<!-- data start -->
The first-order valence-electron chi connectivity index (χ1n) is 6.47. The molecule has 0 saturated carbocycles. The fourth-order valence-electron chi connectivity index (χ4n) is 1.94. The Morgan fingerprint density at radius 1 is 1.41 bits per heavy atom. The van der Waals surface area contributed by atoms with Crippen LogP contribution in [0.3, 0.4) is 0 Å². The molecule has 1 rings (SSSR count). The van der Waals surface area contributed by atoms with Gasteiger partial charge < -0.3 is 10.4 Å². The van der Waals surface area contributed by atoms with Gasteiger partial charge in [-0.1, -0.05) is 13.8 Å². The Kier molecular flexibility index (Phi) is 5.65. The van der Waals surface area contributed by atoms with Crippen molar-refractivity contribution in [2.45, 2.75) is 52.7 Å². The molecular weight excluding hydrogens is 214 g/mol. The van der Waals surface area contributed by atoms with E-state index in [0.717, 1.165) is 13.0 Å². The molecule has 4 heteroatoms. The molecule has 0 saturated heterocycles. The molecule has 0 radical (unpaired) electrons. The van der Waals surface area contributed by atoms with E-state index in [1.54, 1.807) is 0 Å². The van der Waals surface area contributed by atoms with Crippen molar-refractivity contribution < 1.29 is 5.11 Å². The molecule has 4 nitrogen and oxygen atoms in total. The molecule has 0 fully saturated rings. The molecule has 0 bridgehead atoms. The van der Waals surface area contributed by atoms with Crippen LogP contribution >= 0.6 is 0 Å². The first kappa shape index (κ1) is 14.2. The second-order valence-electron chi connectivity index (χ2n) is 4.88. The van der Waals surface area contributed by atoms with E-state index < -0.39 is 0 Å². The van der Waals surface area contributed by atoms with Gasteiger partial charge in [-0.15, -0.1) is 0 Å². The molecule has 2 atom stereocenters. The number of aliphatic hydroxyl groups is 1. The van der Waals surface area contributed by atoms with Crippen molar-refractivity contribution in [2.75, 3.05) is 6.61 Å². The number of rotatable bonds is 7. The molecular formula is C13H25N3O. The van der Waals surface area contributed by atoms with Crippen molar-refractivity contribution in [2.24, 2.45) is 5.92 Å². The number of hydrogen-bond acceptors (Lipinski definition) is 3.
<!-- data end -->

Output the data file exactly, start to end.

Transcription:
The first-order valence-electron chi connectivity index (χ1n) is 6.47. The molecule has 0 saturated carbocycles. The fourth-order valence-electron chi connectivity index (χ4n) is 1.94. The Morgan fingerprint density at radius 1 is 1.41 bits per heavy atom. The van der Waals surface area contributed by atoms with Crippen LogP contribution in [0.3, 0.4) is 0 Å². The molecule has 1 rings (SSSR count). The van der Waals surface area contributed by atoms with Gasteiger partial charge < -0.3 is 10.4 Å². The van der Waals surface area contributed by atoms with Gasteiger partial charge in [-0.1, -0.05) is 13.8 Å². The Kier molecular flexibility index (Phi) is 5.65. The van der Waals surface area contributed by atoms with Crippen molar-refractivity contribution in [2.45, 2.75) is 52.7 Å². The molecular weight excluding hydrogens is 214 g/mol. The van der Waals surface area contributed by atoms with E-state index in [0.717, 1.165) is 13.0 Å². The molecule has 4 heteroatoms. The molecule has 0 saturated heterocycles. The molecule has 0 radical (unpaired) electrons. The van der Waals surface area contributed by atoms with E-state index in [1.54, 1.807) is 0 Å². The van der Waals surface area contributed by atoms with Crippen molar-refractivity contribution < 1.29 is 5.11 Å². The molecule has 4 nitrogen and oxygen atoms in total. The molecule has 0 fully saturated rings. The molecule has 0 bridgehead atoms. The van der Waals surface area contributed by atoms with Crippen LogP contribution >= 0.6 is 0 Å². The first kappa shape index (κ1) is 14.2. The second-order valence-electron chi connectivity index (χ2n) is 4.88. The van der Waals surface area contributed by atoms with E-state index < -0.39 is 0 Å². The van der Waals surface area contributed by atoms with Gasteiger partial charge in [-0.15, -0.1) is 0 Å². The molecule has 2 atom stereocenters. The number of aliphatic hydroxyl groups is 1. The van der Waals surface area contributed by atoms with Crippen molar-refractivity contribution in [2.75, 3.05) is 6.61 Å². The number of rotatable bonds is 7. The molecular formula is C13H25N3O. The van der Waals surface area contributed by atoms with Crippen molar-refractivity contribution in [2.24, 2.45) is 5.92 Å². The number of hydrogen-bond acceptors (Lipinski definition) is 3.